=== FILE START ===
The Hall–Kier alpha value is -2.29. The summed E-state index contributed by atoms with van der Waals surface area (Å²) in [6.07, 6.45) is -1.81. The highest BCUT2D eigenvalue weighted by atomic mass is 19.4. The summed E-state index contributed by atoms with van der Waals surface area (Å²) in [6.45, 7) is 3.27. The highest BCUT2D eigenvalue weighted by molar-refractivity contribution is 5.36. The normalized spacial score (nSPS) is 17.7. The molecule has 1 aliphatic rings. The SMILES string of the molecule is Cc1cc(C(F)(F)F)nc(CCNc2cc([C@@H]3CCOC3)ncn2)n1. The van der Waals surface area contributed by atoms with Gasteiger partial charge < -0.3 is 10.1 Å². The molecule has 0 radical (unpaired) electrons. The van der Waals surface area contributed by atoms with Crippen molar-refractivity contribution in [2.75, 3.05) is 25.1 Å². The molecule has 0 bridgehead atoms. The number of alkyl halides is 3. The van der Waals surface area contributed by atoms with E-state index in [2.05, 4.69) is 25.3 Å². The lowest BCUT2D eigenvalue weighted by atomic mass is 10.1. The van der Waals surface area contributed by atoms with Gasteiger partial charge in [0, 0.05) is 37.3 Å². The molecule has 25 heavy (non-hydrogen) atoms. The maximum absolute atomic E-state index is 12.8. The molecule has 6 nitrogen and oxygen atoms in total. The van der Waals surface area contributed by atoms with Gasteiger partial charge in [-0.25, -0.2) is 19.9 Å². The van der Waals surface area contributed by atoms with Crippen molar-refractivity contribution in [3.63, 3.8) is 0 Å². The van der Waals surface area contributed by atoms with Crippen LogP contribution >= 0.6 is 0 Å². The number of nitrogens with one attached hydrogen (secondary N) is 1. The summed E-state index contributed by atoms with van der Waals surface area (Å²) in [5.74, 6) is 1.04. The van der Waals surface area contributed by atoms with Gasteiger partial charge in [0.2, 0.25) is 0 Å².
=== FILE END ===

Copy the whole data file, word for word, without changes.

The Hall–Kier alpha value is -2.29. The summed E-state index contributed by atoms with van der Waals surface area (Å²) in [6.07, 6.45) is -1.81. The highest BCUT2D eigenvalue weighted by atomic mass is 19.4. The summed E-state index contributed by atoms with van der Waals surface area (Å²) in [6.45, 7) is 3.27. The highest BCUT2D eigenvalue weighted by molar-refractivity contribution is 5.36. The normalized spacial score (nSPS) is 17.7. The molecule has 1 aliphatic rings. The SMILES string of the molecule is Cc1cc(C(F)(F)F)nc(CCNc2cc([C@@H]3CCOC3)ncn2)n1. The van der Waals surface area contributed by atoms with Gasteiger partial charge < -0.3 is 10.1 Å². The molecule has 0 radical (unpaired) electrons. The van der Waals surface area contributed by atoms with Crippen molar-refractivity contribution in [2.75, 3.05) is 25.1 Å². The molecule has 0 bridgehead atoms. The number of alkyl halides is 3. The van der Waals surface area contributed by atoms with E-state index in [2.05, 4.69) is 25.3 Å². The lowest BCUT2D eigenvalue weighted by atomic mass is 10.1. The van der Waals surface area contributed by atoms with Gasteiger partial charge in [0, 0.05) is 37.3 Å². The molecule has 25 heavy (non-hydrogen) atoms. The maximum absolute atomic E-state index is 12.8. The molecule has 6 nitrogen and oxygen atoms in total. The van der Waals surface area contributed by atoms with Gasteiger partial charge in [-0.25, -0.2) is 19.9 Å². The van der Waals surface area contributed by atoms with Crippen molar-refractivity contribution in [3.63, 3.8) is 0 Å². The van der Waals surface area contributed by atoms with Crippen LogP contribution >= 0.6 is 0 Å². The number of nitrogens with one attached hydrogen (secondary N) is 1. The summed E-state index contributed by atoms with van der Waals surface area (Å²) in [5.74, 6) is 1.04. The van der Waals surface area contributed by atoms with Gasteiger partial charge in [0.2, 0.25) is 0 Å².